Review: Rage “Afterlifelines” [Steamhammer/SPV]

Review: Rage “Afterlifelines” [Steamhammer/SPV]

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This year Rage celebrates the band’s 40 years anniversary. 40 years! Such numbers still impress me, while Judas Priest celebrated 50 years. Also considering an amount of Rage albums, we can only wonder where they get their ideas, the strength and the inspiration for their new records. And one more number: this year the founder, singer and bassist Peter “Peavy” Wagner turns 60! Wow.

To celebrate the anniversary, Rage, shrank to trio again (Stefan Weber left the band in 2023) and release their new, 27-th album named Afterlifelines. A double album, I want to emphasize. “The first CD is entitled Afterlife and comprises songs that we recorded as a trio, while the material on the second CD Lifelines also includes classical orchestral arrangements,” explains Peavy, describing the 21 songs, including intro, interlude and outro. However, the band makes such things for a long time and in Afterlifelines it just expanded to the scale of double album. But to be completely honest, it’s not exactly two different albums – all songs have some kind of similarity and the band’s significant style. Maybe the songs were divided into those with orchestral arrangements and symphonic elements and those, which are just “metal” as a matter of convenience. There is also a question of “quality/quantity” but let me try to answer it closer to the end of the review.

So, the first CD, Afterlife consists 11 songs, where Rage expectedly mix heavy, power and thrash metal, adding melodic and catchy choruses lavishly. For example, it will be hard to get “Mortal” and “Waterwar” out of your head and I’m sure these songs will sound greatly performed live. Vigorous drums, bass and low tuned guitars provide heaviness to all songs. And of course Peavy’s vocals: it still powerful but the age, you know – it is notably that it is hard for him to sing higher notes, like in “It’s All Too Much” or “End Of Illusions.” Breakdowns are also worth to mention, it is simple but effective. However, there is also a place for diversity: “Justice Will Be Mine” is played in major key with some familiar melody, which I can’t recall. Maybe it is some kind of reference or it’s just my Mandela effect. “Shadow World” starts from some heavy rock and roll riff, reminding Chrome Division, while after that it becomes “typical” Rage.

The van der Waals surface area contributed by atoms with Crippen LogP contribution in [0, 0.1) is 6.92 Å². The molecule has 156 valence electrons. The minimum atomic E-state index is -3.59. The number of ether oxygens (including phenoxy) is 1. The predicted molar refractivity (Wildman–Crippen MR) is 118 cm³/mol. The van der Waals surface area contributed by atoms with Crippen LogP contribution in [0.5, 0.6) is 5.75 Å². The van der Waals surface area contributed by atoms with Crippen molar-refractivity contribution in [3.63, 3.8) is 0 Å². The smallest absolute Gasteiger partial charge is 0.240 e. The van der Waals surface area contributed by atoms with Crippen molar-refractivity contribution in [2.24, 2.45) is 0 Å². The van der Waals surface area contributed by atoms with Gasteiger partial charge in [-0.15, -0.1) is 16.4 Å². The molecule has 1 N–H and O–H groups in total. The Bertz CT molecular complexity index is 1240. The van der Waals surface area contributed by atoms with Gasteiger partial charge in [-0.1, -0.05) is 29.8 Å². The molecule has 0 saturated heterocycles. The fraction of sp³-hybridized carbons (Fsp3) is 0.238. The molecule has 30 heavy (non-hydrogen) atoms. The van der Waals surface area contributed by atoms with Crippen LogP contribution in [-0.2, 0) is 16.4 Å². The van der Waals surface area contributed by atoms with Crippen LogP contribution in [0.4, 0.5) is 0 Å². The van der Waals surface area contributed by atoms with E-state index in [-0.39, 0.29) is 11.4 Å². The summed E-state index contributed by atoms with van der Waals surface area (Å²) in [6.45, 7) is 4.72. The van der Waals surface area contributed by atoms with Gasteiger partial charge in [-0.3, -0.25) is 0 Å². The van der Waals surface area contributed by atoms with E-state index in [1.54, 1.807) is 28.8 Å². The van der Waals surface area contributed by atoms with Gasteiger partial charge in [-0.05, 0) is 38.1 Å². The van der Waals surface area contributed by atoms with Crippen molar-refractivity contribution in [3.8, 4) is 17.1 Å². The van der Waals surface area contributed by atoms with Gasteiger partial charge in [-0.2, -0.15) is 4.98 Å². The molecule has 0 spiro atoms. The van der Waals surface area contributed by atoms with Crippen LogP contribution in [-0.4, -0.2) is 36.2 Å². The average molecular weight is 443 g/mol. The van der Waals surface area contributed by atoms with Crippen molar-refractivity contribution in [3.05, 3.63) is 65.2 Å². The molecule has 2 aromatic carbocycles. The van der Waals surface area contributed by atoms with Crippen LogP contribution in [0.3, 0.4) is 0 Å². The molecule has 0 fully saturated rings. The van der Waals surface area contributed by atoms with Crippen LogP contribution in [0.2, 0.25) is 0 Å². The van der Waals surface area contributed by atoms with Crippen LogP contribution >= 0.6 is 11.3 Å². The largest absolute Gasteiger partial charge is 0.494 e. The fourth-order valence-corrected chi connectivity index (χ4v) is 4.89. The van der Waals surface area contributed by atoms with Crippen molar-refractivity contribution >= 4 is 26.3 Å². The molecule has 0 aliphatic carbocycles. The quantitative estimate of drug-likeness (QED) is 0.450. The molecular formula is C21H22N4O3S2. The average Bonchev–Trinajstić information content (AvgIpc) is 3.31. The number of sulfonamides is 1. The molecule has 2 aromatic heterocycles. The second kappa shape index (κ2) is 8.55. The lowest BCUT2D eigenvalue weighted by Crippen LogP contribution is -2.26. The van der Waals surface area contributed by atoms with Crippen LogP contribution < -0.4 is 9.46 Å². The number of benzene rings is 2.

Symphonic CD Lifelines was created with keyboardist Marco Grasshoff and string quartet. The arrangements are rich indeed and there are some real symphonic metal songs like “The Flood” or 10 minutes “Lifelines”, where some light keyboards and guitar picking changes with symphonic metal and a long, pretty bluesy solo, which changes with pompous chorus. Another thing here is a ballad “Dying To Live,” which is great by its simplicity, bot for the main melody and arranging. Peavy’s clean vocals can be heard here too, with barely noticeable note of sadness.

Going back to “quality/quantity” question, I can’t really say that something changed dramatically since, let’s say, two last albums. There are some weak songs like, for example, “Toxic Waste” – great lyrics but weak musically. Some trite harmonies, which lie behind the chorus melodies present here as well, like the mentioned “Toxic Waste”, “It’s All Too Much” or “Afterlife.” And the same things happen with guitar solos: Jean Bormann is professional, very skilled guitarist but sometimes his solos are a little bit boring and sound pretty generic, when in other songs like “Life Among The Ruins”, “In The End” or “Lifelines” his solos are interesting and really good. Nevertheless, like I said before, all these things were present on previous albums in varying degrees, so quantity of songs didn’t reduce the quality, it’s all about proportion.

To sum things up, Rage released their next album with all its highs and lows. A big album for a big date. So if you like what Rage did earlier, you will like this album, at least partially. After all, this band proved everything to everyone long ago and now they can release albums for their own pleasure.

Afterlifelines will be released on March, 29th via Steamhammer/SPV.

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